Basically, The Later Years box set cover is a collage of various pictures. It’s got a background, which is one picture, and a foreground, which is another picture. The streetlamps are a different picture. They’re all individually shot, and then manipulated in CGI to get them all twisted and bent. The girl was actually shot in a different location, and the road itself was a different road. It wasn’t shot there with the background. From there, they were all joined together.

Another thing is, one of the Hipgnosis trademarks is to make things sharp from front to back. It’s not like what you see with the human eye, but more like a “painterly” effect. A painter will often have things in a sharp focus that comes back into the painting, and we tend to do that in our photography too. It’s one of the trademarks, one of the stamps, of a Hipgnosis picture.

Mettler: There’s always a sense that any two-dimensional Hipgnosis image looks three-dimensional. I almost feel like I need to put on the brakes looking at this cover, because I feel like I’m going to drive right into her.
Powell: Yes, that’s right. That’s what we tried to do. There are various other surreal images inside the box set too. Also, one of the more interesting things is the double-vinyl set and the CD, which are known as the Highlights.

Mettler: Yes, I’ve got both of them too. They’re the ones with that stark, black-and-white cover visual where it looks like the two people are holding up something like a see-through newspaper. Or is it something else they’re looking at?
Powell: It’s actually two men, looking at a map. Actually, I shot that back in 1975 in black and white as an idea for Wish You Were Here. But when we came up with the man on fire for Wish You Were Here, it sort of got pushed to the back of the room. It never surfaced until I happened to find the negatives fairly recently.

And I thought, “You know what? I was always very fond of the image, so this might make for a very interesting picture.” I showed it to Nick and David in our [recent] meeting, and they said, “Yep, that’s perfect!” I shot it in Iceland, actually.

Mettler: I was going to say, that looks more European than the other cover image we’ve been talking about
Powell: Yeah, and it’s shot in a steam factory, where they create and make natural steam. They pipe it throughout Iceland to heat houses and homes, and other places.

What’s interesting about it to me is that it’s symbolic of the breakaway of [co-founding bassist/vocalist] Roger Waters in 1987. That left the two of them, David and Nick, holding the baby, if you like, and wondering what to do next. [Roger Waters officially left Pink Floyd in late 1985; the first Pink Floyd album that was released without his input was 1987’s A Momentary Lapse of Reason.]

I thought the symbol of two men looking at a map, deciding where to go, was a powerful image that tells you this is Pink Floyd from 1987 to 2019. There is a definite narrative that takes place with that image. And it just so happens that it’s so suitable, even though I had shot it in 1975. It’s wonderful to revisit an old picture and bring it into the modern world.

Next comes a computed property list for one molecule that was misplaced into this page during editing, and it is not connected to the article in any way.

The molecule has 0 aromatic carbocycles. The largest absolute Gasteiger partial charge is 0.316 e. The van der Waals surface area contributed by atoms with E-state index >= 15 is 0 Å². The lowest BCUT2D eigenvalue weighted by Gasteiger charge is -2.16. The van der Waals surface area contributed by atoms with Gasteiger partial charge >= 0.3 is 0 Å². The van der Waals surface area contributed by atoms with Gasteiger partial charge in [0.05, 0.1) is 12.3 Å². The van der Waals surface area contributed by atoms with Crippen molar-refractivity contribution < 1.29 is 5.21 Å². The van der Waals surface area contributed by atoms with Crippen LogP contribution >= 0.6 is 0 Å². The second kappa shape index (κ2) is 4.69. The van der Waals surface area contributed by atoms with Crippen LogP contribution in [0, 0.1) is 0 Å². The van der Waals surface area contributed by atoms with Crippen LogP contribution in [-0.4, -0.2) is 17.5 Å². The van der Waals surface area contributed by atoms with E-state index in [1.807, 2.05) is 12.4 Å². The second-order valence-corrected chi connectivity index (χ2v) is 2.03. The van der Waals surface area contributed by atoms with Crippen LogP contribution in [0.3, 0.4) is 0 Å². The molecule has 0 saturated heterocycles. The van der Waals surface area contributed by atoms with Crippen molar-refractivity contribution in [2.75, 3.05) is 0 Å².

Mettler: There’s that one saying that goes, “a picture tells a thousand words,” but this one may tell 5,000.
Powell: Oh, with Pink Floyd it does, yeah! (laughs heartily)

Mettler: I can believe it! Now, the two gentlemen holding the map in the picture — are they anybody we’d specifically know?
Powell: They were a couple of assistants helping me with another shot I happened to be doing there. It was the driver of a 4x4 [truck] we were using who happened to be holding up a map, and I said, “You know what? This happens to be a very interesting picture, just because of the light.” And then I got my assistants and put them in there and said, “Okay, hold this blank sheet of paper, and see where we go from here.” I literally shot off a roll of film — one in color, one in black and white — and I thought, “This makes for an interesting picture,” but the man on fire won over it [for the iconic handshake cover image seen on Wish You Were Here]. Ahh, well, there you go. But as a retrospective picture for this particular package, I think it works really well.

Mettler: Maybe it’s my subconscious projecting into it, but in the picture itself, it almost looks like it’s Nick who’s wearing the sunglasses on the left, with David on the right. Maybe I’m ascribing that based on the physicality of the shadow there, or something.
Powell: You’re absolutely right, absolutely right — that is intended to look like that. If you look very, very carefully, you’ll see that the steam that’s on the left-hand side of the picture is exactly the same as the cloud in the sky above them. I’ve done a little bit of magical tweaking there. (chuckles) There’s another reality that’s going on.

Mettler: You’re merging the two universes of Pink Floyd there.
Powell: Exactly. Thank you.

Mettler: Well, to wrap things up, I must ask this — now that we have The Later Years in hand after we had The Early Years come out three years before it, I suppose The Middle Years is what would be coming next, yes?

Powell: Well, it might be. Who knows? At some point or another there probably will be. We just don’t know what will come out next, and in what order.

Hi-Reality's picture

Thank you Mike Mettler for this wonderful article.
Floyd's Pulse Live 94 concert in my hometown of Gothenburg, Sweden, was an absolutely fascinating experience (dito the recent mind-bending concerts by Roger Waters and David Gilmour).

They have been highly inspiring for the foundation of the Hi-Reality project.

Regards, Babak Goudarzipour
Founder of Hi-Reality Machines (

PS: check out Pink Floyd's excellent Youtube channel: